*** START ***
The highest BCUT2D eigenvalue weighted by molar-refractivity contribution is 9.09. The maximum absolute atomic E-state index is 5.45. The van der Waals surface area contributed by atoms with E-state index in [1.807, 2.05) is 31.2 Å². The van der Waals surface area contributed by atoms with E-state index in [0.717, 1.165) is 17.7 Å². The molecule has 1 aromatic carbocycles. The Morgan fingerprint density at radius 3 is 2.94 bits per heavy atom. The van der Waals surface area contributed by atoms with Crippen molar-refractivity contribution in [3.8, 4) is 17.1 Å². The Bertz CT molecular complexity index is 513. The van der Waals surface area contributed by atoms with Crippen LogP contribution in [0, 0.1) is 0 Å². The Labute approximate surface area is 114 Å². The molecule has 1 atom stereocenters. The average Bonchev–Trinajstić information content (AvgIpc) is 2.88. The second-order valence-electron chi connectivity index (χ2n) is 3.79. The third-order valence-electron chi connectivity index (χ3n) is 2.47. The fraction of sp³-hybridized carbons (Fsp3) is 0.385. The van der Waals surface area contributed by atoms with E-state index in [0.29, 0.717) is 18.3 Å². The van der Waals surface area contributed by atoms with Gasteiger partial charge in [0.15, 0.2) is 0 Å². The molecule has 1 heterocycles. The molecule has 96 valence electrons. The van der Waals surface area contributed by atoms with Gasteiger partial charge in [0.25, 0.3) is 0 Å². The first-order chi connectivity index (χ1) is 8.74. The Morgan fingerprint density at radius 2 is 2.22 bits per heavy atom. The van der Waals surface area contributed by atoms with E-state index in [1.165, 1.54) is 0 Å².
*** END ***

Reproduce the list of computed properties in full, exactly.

The highest BCUT2D eigenvalue weighted by molar-refractivity contribution is 9.09. The maximum absolute atomic E-state index is 5.45. The van der Waals surface area contributed by atoms with E-state index in [1.807, 2.05) is 31.2 Å². The van der Waals surface area contributed by atoms with E-state index in [0.717, 1.165) is 17.7 Å². The molecule has 1 aromatic carbocycles. The Morgan fingerprint density at radius 3 is 2.94 bits per heavy atom. The van der Waals surface area contributed by atoms with Crippen molar-refractivity contribution in [3.8, 4) is 17.1 Å². The Bertz CT molecular complexity index is 513. The van der Waals surface area contributed by atoms with Crippen LogP contribution in [0, 0.1) is 0 Å². The Labute approximate surface area is 114 Å². The molecule has 1 atom stereocenters. The average Bonchev–Trinajstić information content (AvgIpc) is 2.88. The second-order valence-electron chi connectivity index (χ2n) is 3.79. The third-order valence-electron chi connectivity index (χ3n) is 2.47. The fraction of sp³-hybridized carbons (Fsp3) is 0.385. The van der Waals surface area contributed by atoms with E-state index in [0.29, 0.717) is 18.3 Å². The van der Waals surface area contributed by atoms with Gasteiger partial charge in [0.15, 0.2) is 0 Å². The molecule has 1 heterocycles. The molecule has 96 valence electrons. The van der Waals surface area contributed by atoms with Gasteiger partial charge in [0.25, 0.3) is 0 Å². The first-order chi connectivity index (χ1) is 8.74. The Morgan fingerprint density at radius 2 is 2.22 bits per heavy atom. The van der Waals surface area contributed by atoms with E-state index in [1.165, 1.54) is 0 Å².